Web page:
China’s elections: Hu’s Xi Jinping

In a tight race to the finish, vice-president Xi Jinping looks a shoo-in to replace current supremo Hu Jintao
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First Published: Fri, Nov 09 2012. 12 20 PM IST
Vice-president Xi Jinping (centre) at the opening of 18th Communist Party Congress at the Great Hall of the People in Beijing on 8 November. Photo: AFP
Vice-president Xi Jinping (centre) at the opening of 18th Communist Party Congress at the Great Hall of the People in Beijing on 8 November. Photo: AFP
Updated: Fri, Nov 09 2012. 12 27 PM IST
As the world’s most populous country started the process to elect its president, early reports indicated that vice-president Xi Jinping was leading his nearest rival, Liaoning Governor Bo Xilai, by a wide margin in all 33 provinces of China. At the end of a grueling presidential campaign that began on a date that remains a state secret, vice-president Xi Jinping was not yet willing to name his running mate. Mint understands that the identity of the vice-president will be revealed to Xi only in March. According to persons familiar with the search, candidates around the country are competing in primaries, reciting the Little Red Book and singing “The East is Red”.
In the closely-watched bellwether race in Liaoning, tens of thousands of votes were cast for Bo, a noted history-sheeter and write-in candidate, even after Bo had made a public confession admitting to his guilt and withdrawing from the race to succeed Hu. The Liaoning Election Commission confirmed that 137% of the voters cast votes in Liaoning. This, he explained, demonstrated the efficiency and productivity of the patriotic citizens of Liaoning, who once again exceeded the production quota set by the party. To ensure a harmonious outcome, votes cast for Bo were declared invalid. Unconfirmed rumours (since deleted) on Weibo, the Chinese micro-blogging site, claimed that those who voted for Bo were seen being taken away, bringing Liaoning’s population back to 100%. A foreign ministry spokesman said those were foreigners pretending to be Chinese, and they were taken to an undisclosed destination.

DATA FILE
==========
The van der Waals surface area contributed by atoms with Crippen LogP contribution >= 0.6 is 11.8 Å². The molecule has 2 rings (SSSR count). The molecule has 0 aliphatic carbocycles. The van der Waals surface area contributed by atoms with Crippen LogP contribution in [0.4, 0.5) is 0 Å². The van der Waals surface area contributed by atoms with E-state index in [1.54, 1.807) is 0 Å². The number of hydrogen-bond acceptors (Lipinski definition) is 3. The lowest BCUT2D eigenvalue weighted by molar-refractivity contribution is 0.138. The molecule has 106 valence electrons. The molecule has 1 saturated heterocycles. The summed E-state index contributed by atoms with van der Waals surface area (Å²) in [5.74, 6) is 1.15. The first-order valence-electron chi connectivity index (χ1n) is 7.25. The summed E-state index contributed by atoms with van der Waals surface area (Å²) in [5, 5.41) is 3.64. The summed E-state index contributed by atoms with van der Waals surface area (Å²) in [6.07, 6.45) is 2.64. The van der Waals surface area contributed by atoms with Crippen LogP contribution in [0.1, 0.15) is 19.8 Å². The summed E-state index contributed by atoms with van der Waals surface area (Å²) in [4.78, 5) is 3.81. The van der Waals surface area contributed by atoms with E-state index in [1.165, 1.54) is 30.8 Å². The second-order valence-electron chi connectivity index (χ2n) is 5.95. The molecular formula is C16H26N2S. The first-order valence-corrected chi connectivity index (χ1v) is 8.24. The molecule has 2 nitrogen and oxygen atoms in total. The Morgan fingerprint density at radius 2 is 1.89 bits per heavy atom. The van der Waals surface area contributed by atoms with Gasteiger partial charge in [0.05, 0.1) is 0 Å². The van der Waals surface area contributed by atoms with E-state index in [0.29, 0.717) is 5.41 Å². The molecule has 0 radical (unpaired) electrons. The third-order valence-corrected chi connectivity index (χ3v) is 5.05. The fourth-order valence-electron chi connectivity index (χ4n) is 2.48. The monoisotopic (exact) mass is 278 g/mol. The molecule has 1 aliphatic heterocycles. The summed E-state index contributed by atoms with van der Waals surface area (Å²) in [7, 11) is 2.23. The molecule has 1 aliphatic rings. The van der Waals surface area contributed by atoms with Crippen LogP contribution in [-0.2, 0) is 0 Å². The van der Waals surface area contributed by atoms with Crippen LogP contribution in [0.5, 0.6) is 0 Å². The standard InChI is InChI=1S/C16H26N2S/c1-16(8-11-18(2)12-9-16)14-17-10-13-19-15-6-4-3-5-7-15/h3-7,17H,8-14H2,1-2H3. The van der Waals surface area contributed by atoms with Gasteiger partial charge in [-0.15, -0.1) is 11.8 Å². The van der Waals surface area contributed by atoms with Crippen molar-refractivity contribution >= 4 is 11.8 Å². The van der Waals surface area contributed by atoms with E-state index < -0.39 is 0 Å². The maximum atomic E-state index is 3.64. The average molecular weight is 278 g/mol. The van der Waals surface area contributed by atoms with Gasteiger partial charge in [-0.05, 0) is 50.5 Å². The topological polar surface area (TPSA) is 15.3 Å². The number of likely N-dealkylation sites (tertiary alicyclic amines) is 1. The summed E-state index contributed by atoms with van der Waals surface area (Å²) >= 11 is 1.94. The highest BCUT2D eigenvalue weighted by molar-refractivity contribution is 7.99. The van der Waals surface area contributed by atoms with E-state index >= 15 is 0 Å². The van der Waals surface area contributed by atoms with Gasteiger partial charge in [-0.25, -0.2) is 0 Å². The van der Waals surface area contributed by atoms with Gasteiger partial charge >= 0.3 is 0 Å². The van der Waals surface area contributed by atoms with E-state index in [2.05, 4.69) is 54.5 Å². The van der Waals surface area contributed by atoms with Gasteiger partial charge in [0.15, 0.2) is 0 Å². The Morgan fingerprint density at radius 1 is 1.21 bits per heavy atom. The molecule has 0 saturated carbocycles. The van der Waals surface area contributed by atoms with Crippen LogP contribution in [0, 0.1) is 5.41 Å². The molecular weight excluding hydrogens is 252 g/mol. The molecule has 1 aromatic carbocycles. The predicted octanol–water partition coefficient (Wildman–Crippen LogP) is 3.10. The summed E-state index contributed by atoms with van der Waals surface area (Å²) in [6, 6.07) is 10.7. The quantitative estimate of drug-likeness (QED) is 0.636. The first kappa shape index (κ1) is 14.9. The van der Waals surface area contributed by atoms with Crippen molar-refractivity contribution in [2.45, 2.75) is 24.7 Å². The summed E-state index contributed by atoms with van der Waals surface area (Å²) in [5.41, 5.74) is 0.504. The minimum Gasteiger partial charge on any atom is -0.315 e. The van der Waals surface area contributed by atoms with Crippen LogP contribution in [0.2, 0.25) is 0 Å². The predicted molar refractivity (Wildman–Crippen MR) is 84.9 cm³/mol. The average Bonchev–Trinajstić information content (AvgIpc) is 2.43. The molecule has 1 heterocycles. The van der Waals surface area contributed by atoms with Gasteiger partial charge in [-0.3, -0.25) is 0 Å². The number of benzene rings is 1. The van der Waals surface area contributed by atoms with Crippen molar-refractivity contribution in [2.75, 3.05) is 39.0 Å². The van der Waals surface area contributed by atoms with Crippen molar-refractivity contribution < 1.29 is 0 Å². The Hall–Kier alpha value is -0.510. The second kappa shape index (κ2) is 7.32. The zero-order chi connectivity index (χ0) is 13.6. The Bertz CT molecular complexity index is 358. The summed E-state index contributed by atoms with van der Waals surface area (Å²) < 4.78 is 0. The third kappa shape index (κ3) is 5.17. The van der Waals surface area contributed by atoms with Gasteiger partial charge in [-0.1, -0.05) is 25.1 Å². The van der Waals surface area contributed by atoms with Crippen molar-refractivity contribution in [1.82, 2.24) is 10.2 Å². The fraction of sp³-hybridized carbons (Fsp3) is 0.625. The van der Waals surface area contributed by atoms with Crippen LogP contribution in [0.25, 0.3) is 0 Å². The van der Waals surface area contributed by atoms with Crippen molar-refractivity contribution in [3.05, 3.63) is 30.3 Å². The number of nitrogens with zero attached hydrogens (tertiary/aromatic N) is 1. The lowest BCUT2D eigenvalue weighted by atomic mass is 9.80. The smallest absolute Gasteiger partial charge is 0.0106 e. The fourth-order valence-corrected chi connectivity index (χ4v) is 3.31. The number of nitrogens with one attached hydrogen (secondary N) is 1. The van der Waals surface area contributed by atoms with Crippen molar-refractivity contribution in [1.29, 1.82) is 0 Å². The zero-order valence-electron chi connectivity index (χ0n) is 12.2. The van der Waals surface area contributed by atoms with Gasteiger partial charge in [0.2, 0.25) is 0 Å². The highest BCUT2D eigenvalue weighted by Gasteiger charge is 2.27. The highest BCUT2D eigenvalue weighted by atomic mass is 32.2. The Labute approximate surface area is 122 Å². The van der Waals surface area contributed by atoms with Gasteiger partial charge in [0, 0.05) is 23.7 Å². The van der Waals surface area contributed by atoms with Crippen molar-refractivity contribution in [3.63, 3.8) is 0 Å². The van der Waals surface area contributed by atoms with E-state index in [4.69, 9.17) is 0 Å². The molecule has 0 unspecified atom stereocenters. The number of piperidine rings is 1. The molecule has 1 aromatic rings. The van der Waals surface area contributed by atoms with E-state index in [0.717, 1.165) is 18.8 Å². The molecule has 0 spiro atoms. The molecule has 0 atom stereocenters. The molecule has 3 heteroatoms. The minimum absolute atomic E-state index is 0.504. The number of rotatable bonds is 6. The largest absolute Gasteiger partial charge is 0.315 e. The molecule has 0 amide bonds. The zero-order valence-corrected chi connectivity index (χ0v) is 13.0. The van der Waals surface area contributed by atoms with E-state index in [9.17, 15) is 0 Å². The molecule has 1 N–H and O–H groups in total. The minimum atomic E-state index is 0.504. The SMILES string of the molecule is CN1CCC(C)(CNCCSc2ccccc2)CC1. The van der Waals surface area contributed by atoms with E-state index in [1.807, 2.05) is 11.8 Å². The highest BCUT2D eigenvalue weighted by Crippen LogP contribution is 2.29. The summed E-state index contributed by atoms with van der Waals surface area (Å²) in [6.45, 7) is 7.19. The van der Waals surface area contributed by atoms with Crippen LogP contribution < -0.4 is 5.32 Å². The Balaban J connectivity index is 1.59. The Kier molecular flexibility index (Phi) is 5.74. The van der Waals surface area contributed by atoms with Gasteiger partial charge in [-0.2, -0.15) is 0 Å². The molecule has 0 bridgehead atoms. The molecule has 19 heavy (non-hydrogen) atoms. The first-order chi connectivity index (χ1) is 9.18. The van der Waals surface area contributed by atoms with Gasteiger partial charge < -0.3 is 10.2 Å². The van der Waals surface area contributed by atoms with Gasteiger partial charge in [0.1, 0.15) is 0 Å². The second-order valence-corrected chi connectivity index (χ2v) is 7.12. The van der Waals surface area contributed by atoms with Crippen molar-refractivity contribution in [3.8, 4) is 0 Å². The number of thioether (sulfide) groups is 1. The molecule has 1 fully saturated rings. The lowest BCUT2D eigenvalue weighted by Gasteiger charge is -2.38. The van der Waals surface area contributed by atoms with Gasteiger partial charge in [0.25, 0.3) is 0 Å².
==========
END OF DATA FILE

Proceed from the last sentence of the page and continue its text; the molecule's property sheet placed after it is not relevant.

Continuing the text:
According to reports from Lhasa, no votes were cast in most parts of the capital of the Tibet Autonomous Region. Drawing on contract law under which silence means assent, election officials unanimously decided to give all Tibetan votes to Xi.
There were reports that when voters in Shanghai reached polling booths, officials handed them sealed envelopes, instructing them how to drop the envelopes in ballot boxes. When some voters tried to open the envelopes, they were told they were not allowed to do that. “We respect the sanctity of secret ballot, and we couldn’t let the voters find out who they were voting for,” an official told reporters on condition of anonymity. A voter unwilling to be named, said: “I wanted to know who I was voting for.”
In a televised speech that was watched by delegates at the 18th Party Congress in Beijing, Xi thanked his Party, the people of China, and his family for their love and support, and guardedly praised the policies of his predecessor, Hu Jintao. In a cryptic reference to the outgoing president, Xi asked several times, “Who’s afraid of the New York Times?” It was impossible for analysts to be sure whether the first word in that sentence, repeated 23 times during his speech, was “who” or “Hu”. When reached at his campus library, the American academic Perry Link said: “Since the speech was followed by a reference to Deng Xiaoping’s famous statement, ‘To get rich is glorious,’ it is safe to assume he is offering guarded support to Hu’s family amassing wealth. There is precedent for this. When Deng found several rats scurrying around his house in 1988, he told his daughter—it doesn’t matter what is the colour of the cat, so long as she catches mice. Deng didn’t know then what the consequences of that statement would be. Remember, he used to often quote Chow En-Lai telling Henry Kissinger, it is too soon to tell.”
Meanwhile, reports from the Special Administrative Region of Hong Kong say that nobody voted in the election, because the Hang Seng Index was rallying, and people were too busy making money. Kowloon-resident Josephine Lau, 29, a sales manager at the Lane Crawford Store, said: “The mountains are high and the emperor is far away.”
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First Published: Fri, Nov 09 2012. 12 20 PM IST
More Topics: Hu Jintao | Xi Jinping | China | Communist Party |
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